• Losses incurred by an enterprise due to trading of bonds, shares, futures, funds, and financial derivatives, etc. on an arm's length price through stock exchanges, etc.

Deduction of asset losses other than the above-mentioned shall be specifically applied for by submitting reports together with other supporting materials (e.g., copies of accounting records) to tax authorities.

Where asset losses incurred in previous years by a taxpayer have not been deducted in the year when the losses occurred, the taxpayer may give an explanation to the tax authority and make special declaration for deduction. Actual asset losses are permitted to be retroactively recognized and deducted in the year which the losses occurred, the time limit for the recognition of which shall be no more than five years, while some special actual asset losses may be appropriately extended upon the approval of the State Administration of Taxation. The statutory asset losses shall be deducted in the year when the losses are declared.

Research and Development Expenses

A super deduction of 150% of research and development (R&D) expenses incurred during the development of new technologies, new products, or new production techniques is allowed if the R&D expenses are capitalized as intangible assets, and 150% of actual costs are allowable for amortization purposes. This deduction is increased to 200% from 1 January 2022  for eligible SMEs. From 1 January 2018 to 31 December 2023, the super deduction is increased to 175% for all qualifying companies. Effective 1 January 2021, qualifying manufacturing enterprises can avail a higher deduction of 200% for R&D expenses or can amortize 200% of the cost of the intangible assets (see Sec. 10.4. for additional details).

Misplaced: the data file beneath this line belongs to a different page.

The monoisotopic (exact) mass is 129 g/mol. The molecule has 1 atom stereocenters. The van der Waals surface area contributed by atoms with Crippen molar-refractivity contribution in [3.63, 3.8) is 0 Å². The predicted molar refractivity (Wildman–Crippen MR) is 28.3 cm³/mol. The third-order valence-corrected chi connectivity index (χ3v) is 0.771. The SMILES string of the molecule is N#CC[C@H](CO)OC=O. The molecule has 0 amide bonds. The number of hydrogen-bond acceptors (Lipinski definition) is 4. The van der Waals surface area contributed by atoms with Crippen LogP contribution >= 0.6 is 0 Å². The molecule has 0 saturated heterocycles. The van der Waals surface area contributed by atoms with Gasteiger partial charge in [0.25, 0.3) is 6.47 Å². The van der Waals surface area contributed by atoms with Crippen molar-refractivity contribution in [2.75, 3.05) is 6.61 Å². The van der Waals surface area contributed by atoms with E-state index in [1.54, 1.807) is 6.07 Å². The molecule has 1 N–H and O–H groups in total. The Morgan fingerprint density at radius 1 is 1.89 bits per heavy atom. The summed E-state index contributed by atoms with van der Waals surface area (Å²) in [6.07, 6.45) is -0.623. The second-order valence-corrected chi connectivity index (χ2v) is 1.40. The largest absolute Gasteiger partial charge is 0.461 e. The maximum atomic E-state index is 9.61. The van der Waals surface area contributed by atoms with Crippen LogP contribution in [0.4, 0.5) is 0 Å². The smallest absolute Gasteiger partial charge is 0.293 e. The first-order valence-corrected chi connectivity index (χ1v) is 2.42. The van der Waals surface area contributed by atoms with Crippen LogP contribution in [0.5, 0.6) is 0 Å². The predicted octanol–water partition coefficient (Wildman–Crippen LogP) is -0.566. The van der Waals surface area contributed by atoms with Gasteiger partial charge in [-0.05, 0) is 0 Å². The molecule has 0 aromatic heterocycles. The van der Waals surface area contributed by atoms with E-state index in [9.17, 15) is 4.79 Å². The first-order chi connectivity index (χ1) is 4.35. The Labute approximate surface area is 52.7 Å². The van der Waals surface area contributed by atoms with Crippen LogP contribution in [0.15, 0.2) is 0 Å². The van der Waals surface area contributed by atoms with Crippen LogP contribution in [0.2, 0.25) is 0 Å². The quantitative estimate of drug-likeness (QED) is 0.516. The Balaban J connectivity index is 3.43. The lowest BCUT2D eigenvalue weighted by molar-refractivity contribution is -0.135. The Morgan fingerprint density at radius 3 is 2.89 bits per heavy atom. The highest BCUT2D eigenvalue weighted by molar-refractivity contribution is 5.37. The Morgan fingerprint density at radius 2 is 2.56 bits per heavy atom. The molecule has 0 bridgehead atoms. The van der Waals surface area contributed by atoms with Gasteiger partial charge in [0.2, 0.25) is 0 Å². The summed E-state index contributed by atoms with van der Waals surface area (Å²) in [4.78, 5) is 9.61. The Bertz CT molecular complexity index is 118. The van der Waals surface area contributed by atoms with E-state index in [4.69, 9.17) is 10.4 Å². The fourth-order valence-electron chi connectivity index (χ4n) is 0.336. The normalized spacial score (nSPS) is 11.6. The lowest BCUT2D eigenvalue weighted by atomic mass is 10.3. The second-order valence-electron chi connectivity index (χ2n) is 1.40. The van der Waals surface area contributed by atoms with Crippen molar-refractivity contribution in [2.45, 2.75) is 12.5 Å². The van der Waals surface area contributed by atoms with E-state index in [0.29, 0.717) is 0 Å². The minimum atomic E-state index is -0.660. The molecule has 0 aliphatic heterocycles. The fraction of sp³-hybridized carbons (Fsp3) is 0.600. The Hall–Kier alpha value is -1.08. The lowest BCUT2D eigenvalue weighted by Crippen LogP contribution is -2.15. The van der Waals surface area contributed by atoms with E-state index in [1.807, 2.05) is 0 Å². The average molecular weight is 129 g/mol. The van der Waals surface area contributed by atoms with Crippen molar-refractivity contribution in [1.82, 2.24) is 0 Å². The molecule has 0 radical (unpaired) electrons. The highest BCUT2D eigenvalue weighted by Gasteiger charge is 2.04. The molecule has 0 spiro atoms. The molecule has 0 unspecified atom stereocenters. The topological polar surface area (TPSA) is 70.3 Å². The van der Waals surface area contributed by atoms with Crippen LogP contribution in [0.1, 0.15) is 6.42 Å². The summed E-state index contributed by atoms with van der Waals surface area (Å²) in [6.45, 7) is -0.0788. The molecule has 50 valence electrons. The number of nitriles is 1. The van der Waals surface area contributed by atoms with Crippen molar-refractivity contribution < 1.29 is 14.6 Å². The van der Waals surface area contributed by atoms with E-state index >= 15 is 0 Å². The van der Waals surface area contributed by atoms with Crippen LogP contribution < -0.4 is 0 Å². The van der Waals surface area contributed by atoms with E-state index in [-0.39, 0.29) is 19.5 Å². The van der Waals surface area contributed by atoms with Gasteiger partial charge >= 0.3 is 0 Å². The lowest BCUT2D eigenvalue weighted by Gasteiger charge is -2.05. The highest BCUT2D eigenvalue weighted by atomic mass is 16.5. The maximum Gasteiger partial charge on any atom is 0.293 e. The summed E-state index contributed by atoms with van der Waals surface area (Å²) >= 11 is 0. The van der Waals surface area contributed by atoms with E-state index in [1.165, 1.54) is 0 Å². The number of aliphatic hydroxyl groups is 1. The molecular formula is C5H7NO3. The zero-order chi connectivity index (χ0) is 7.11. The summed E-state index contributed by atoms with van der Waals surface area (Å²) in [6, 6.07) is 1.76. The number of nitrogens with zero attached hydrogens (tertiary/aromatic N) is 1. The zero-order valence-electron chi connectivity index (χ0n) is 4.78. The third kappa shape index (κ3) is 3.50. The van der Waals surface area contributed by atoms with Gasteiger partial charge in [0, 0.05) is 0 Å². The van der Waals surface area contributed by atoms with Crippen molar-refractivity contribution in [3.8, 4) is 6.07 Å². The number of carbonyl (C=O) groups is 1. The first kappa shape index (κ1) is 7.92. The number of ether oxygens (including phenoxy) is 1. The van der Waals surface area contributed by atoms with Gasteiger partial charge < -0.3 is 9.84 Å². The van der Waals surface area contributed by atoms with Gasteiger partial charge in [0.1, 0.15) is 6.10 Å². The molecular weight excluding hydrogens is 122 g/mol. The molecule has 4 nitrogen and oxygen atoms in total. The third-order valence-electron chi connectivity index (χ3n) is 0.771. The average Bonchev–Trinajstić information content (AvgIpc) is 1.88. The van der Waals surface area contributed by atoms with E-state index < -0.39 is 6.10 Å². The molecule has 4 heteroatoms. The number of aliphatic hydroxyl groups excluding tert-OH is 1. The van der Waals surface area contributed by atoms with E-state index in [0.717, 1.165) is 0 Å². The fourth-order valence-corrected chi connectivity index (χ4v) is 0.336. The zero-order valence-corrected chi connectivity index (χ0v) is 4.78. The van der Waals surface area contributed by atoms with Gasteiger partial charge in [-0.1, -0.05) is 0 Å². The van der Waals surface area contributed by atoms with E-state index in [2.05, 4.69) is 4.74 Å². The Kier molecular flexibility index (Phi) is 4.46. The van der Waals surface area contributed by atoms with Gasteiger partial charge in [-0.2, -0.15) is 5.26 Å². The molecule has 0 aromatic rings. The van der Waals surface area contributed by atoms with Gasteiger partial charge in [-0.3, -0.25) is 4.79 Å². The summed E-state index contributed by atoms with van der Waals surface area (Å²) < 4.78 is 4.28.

Social Insurance and Housing Funds

China employs a social welfare system which includes, pension, medical insurance, unemployment insurance, work-related injury insurance, maternity insurance, and housing fund. These are required to be paid for by both employers and Chinese employees (by law, foreign individuals employed by Chinese entities are also required to participate in the social insurance scheme, although enforcement is inconsistent). Portions paid by employers are deductible.

Supplemental pension fund and medical insurance premiums paid by an enterprise for employees are deductible as long as the premiums do not exceed 5% of the total salaries paid to the employees, respectively.

Financing Costs

Interest payments on loans from financial institutions, which are incurred during the course of production and business, are deductible. Interest payments on loans from non-financial institutions are deductible only to the extent that the interest rates do not exceed the rates of financial institutions for the same type of loan over the same period.